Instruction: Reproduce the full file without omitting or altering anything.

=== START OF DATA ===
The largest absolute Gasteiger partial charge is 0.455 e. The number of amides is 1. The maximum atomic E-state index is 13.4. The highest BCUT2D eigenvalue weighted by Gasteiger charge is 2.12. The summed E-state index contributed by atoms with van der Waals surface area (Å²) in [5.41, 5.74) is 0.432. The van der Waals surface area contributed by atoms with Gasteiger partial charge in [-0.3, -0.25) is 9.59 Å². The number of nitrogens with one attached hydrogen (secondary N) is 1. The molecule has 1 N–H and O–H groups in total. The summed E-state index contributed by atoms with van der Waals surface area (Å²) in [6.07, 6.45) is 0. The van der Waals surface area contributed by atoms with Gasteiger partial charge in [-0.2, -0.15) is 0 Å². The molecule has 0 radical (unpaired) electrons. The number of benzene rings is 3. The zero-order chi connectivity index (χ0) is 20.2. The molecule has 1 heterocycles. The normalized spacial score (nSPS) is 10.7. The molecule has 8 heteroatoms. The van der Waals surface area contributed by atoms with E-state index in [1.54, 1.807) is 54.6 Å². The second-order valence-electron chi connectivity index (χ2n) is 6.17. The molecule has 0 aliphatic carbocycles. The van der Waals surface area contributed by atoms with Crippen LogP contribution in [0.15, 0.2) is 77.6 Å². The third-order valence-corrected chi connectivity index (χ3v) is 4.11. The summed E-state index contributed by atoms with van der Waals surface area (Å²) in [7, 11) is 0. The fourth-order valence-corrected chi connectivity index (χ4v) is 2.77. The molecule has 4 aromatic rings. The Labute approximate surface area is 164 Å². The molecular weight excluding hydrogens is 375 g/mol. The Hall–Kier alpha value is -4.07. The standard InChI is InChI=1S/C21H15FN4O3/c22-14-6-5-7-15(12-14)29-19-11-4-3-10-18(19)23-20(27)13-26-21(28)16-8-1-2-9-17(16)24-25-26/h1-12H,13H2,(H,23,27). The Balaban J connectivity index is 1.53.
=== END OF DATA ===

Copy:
The largest absolute Gasteiger partial charge is 0.455 e. The number of amides is 1. The maximum atomic E-state index is 13.4. The highest BCUT2D eigenvalue weighted by Gasteiger charge is 2.12. The summed E-state index contributed by atoms with van der Waals surface area (Å²) in [5.41, 5.74) is 0.432. The van der Waals surface area contributed by atoms with Gasteiger partial charge in [-0.3, -0.25) is 9.59 Å². The number of nitrogens with one attached hydrogen (secondary N) is 1. The molecule has 1 N–H and O–H groups in total. The summed E-state index contributed by atoms with van der Waals surface area (Å²) in [6.07, 6.45) is 0. The van der Waals surface area contributed by atoms with Gasteiger partial charge in [-0.2, -0.15) is 0 Å². The molecule has 0 radical (unpaired) electrons. The number of benzene rings is 3. The zero-order chi connectivity index (χ0) is 20.2. The molecule has 1 heterocycles. The normalized spacial score (nSPS) is 10.7. The molecule has 8 heteroatoms. The van der Waals surface area contributed by atoms with E-state index in [1.54, 1.807) is 54.6 Å². The second-order valence-electron chi connectivity index (χ2n) is 6.17. The molecule has 0 aliphatic carbocycles. The van der Waals surface area contributed by atoms with Crippen LogP contribution in [0.15, 0.2) is 77.6 Å². The third-order valence-corrected chi connectivity index (χ3v) is 4.11. The summed E-state index contributed by atoms with van der Waals surface area (Å²) in [7, 11) is 0. The fourth-order valence-corrected chi connectivity index (χ4v) is 2.77. The molecule has 4 aromatic rings. The Labute approximate surface area is 164 Å². The molecular weight excluding hydrogens is 375 g/mol. The Hall–Kier alpha value is -4.07. The standard InChI is InChI=1S/C21H15FN4O3/c22-14-6-5-7-15(12-14)29-19-11-4-3-10-18(19)23-20(27)13-26-21(28)16-8-1-2-9-17(16)24-25-26/h1-12H,13H2,(H,23,27). The Balaban J connectivity index is 1.53.